Fastener applications are demanding. Whether fasteners are being used in the petrochemical industry, in medical or mining applications, for assembly of marine or nuclear components or in the aerospace, automotive or construction world, vacuum processing allows us to repeatedly achieve the highest quality and metallurgy.
Most fastener materials, including stainless steels and superalloy grades, benefit from or actually require vacuum processing for heat treatment instead of being run under protective atmospheres. In general, there are three main sets of applications that where vacuum heat treatment is used:
- Processes that can be done in no other way than in vacuum;
- Processes that can be done better in vacuum from a metallurgical standpoint;
- Processes that can be done better in vacuum from an economic standpoint.
The absence of surface reactions or the ability to precisely control them is the main difference between vacuum heat treatment, and all other forms of heat treatment. Vacuum processing can also remove contaminants from parts, and in some instances, degas or convert oxides found on the materials surface.
A vacuum system (Fig. 1) provides a space in which the pressure can be reduced and held below atmospheric pressure at all times. One of the primary advantages of vacuum heat treatment is its versatility. In addition to being self-contained, vacuum heat treatment provides a “safe” environment for the surface of the parts being treated and uses consistently reproduced cycles and recipes. When not in use, like an electric light, it is simply turned off saving energy. When turned back on, minimal conditioning time is required.
Vacuum processes are run in a variety of equipment (Fig. 2) designed to accommodate various workload sizes. Processes for vacuum hardening of fasteners will be discussed by type of material.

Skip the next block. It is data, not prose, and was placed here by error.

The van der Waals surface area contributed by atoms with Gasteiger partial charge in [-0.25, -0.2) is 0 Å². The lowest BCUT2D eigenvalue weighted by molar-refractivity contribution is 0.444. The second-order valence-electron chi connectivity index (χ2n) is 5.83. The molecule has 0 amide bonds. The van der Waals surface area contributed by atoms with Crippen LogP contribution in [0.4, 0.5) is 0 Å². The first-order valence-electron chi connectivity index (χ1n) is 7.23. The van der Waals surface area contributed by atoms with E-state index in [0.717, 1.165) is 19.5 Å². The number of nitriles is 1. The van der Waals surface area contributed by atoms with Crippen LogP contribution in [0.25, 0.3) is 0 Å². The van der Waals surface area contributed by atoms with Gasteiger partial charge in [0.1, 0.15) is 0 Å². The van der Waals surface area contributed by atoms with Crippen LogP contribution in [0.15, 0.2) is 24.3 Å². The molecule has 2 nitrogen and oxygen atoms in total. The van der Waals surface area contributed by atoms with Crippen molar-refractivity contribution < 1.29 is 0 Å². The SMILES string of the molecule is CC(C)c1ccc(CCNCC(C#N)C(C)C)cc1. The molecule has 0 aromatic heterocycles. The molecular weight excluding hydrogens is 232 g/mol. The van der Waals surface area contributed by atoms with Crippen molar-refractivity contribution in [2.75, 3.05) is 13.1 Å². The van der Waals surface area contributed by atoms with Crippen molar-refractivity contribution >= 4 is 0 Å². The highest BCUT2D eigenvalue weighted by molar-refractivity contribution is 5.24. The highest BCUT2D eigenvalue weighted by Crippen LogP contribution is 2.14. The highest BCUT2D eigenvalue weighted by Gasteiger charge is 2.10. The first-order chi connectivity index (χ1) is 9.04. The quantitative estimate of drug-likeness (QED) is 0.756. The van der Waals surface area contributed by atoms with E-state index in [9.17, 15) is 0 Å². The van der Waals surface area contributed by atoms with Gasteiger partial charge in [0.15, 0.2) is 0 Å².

|Fig. 2 – Typical Vacuum Furnace Shop – (a) Vertical Style Vacuum Furnace – (Photograph Courtesy of VAC AERO) (b) Horizontal Style Vacuum Furnaces – (Photograph Courtesy of Liburdi Engineering)|
Hardening by Oil Quenching (Plain Carbon and Alloy Steels)
Oil quenching typically takes place in horizontal vacuum furnaces equipped with integral quench tanks (Fig. 3) as well as vertical vacuum furnaces (Fig. 4). The design of the quench tank is similar to its atmosphere counterpart; fixed or variable speed oil circulation via agitators or pumps located on one or both sides of the tank and internal baffles to guide the respective oil flow around and through the load. Cold or preheated oil, in the 50°C – 65°C (120°F – 150°F) range, are the most common and special (hot) oils, which run at 135°C – 175°C (275°F – 350°F), have been used with success. Heaters control the oil temperature and the oil is cooled via double wall construction or external heat exchangers usually employing air, for safety reasons.
Compared to normal quench oils, vacuum quench oils are distilled and fractionated to higher purity levels. This allows for a better surface appearance on quenched parts. It is common that the partial pressure of nitrogen above the quench oil be between 540 mbar (400 Torr) and 675 mbar (500 Torr). Usually, higher partial pressures above the quench oil can be advantageous in obtaining full hardness on both unalloyed or very low alloy materials. Low partial pressures above the quench oil produce higher hardness values, as well as lower distortion on parts consisting of medium or highly alloyed steels.
Medium alloy steels (Table 2) and most case hardening steels are hardened either by oil quenching or high pressure gas quenching (up to 20 bar).Notes: [a] Austenitizing temperature in vacuum is often 15°C (25°F) – 30°C (50°F) higher than atmosphere processing.
[b] Cooling nomenclature: OQ = oil quench; PQ = pressure quench.
Hardening by Gas Quenching (Alloy Steels)
The most popular method of quenching used for hardening in vacuum furnaces is inert gas pressure quenching used at pressures of 2 – 20 bar. Nitrogen and argon are the most common quenching gases. Cooling in argon produces the slowest heat transfer rates, followed by nitrogen, then helium and finally hydrogen. Nitrogen is the most attractive gas mixture from a cost perspective, however limitations exist with certain alloys (e.g. titanium). Theoretically, there is no limit to the improvement in cooling rate that can be obtained by increasing gas velocity and pressure. Practically, however, very high pressure and very high velocity systems are complex and costly to construct. In particular, the power required for gas recirculation increases faster than benefits accrue.